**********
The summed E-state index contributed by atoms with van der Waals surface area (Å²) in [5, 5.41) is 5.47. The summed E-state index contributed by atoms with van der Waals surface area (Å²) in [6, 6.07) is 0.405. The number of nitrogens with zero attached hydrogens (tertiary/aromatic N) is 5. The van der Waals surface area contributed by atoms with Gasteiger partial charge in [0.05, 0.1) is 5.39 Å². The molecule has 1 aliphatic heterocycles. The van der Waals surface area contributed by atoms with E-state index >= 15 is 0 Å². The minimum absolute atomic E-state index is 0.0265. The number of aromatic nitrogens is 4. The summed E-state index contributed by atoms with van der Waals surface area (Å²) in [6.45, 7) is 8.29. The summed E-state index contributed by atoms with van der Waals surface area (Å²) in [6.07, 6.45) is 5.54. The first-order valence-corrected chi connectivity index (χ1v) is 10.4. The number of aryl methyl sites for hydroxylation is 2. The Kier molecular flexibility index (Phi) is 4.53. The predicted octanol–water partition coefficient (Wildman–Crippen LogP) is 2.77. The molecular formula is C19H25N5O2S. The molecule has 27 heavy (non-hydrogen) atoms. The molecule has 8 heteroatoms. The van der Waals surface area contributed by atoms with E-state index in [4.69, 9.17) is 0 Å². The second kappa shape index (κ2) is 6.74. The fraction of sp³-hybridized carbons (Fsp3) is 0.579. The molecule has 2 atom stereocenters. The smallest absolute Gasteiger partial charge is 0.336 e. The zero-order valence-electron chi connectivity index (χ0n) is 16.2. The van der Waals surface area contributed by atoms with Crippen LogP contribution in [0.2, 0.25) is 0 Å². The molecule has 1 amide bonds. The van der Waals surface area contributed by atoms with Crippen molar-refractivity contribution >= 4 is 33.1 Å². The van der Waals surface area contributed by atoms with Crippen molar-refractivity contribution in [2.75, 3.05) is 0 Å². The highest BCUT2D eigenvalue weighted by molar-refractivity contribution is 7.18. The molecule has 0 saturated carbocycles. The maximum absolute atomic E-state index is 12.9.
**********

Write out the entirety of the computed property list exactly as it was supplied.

The summed E-state index contributed by atoms with van der Waals surface area (Å²) in [5, 5.41) is 5.47. The summed E-state index contributed by atoms with van der Waals surface area (Å²) in [6, 6.07) is 0.405. The number of nitrogens with zero attached hydrogens (tertiary/aromatic N) is 5. The van der Waals surface area contributed by atoms with Gasteiger partial charge in [0.05, 0.1) is 5.39 Å². The molecule has 1 aliphatic heterocycles. The van der Waals surface area contributed by atoms with E-state index >= 15 is 0 Å². The minimum absolute atomic E-state index is 0.0265. The number of aromatic nitrogens is 4. The summed E-state index contributed by atoms with van der Waals surface area (Å²) in [6.45, 7) is 8.29. The summed E-state index contributed by atoms with van der Waals surface area (Å²) in [6.07, 6.45) is 5.54. The first-order valence-corrected chi connectivity index (χ1v) is 10.4. The number of aryl methyl sites for hydroxylation is 2. The Kier molecular flexibility index (Phi) is 4.53. The predicted octanol–water partition coefficient (Wildman–Crippen LogP) is 2.77. The molecular formula is C19H25N5O2S. The molecule has 27 heavy (non-hydrogen) atoms. The molecule has 8 heteroatoms. The van der Waals surface area contributed by atoms with E-state index in [4.69, 9.17) is 0 Å². The second kappa shape index (κ2) is 6.74. The fraction of sp³-hybridized carbons (Fsp3) is 0.579. The molecule has 2 atom stereocenters. The smallest absolute Gasteiger partial charge is 0.336 e. The zero-order valence-electron chi connectivity index (χ0n) is 16.2. The van der Waals surface area contributed by atoms with Crippen LogP contribution in [0.2, 0.25) is 0 Å². The molecule has 1 amide bonds. The van der Waals surface area contributed by atoms with Crippen molar-refractivity contribution >= 4 is 33.1 Å². The van der Waals surface area contributed by atoms with Crippen molar-refractivity contribution in [2.75, 3.05) is 0 Å². The highest BCUT2D eigenvalue weighted by molar-refractivity contribution is 7.18. The molecule has 0 saturated carbocycles. The maximum absolute atomic E-state index is 12.9.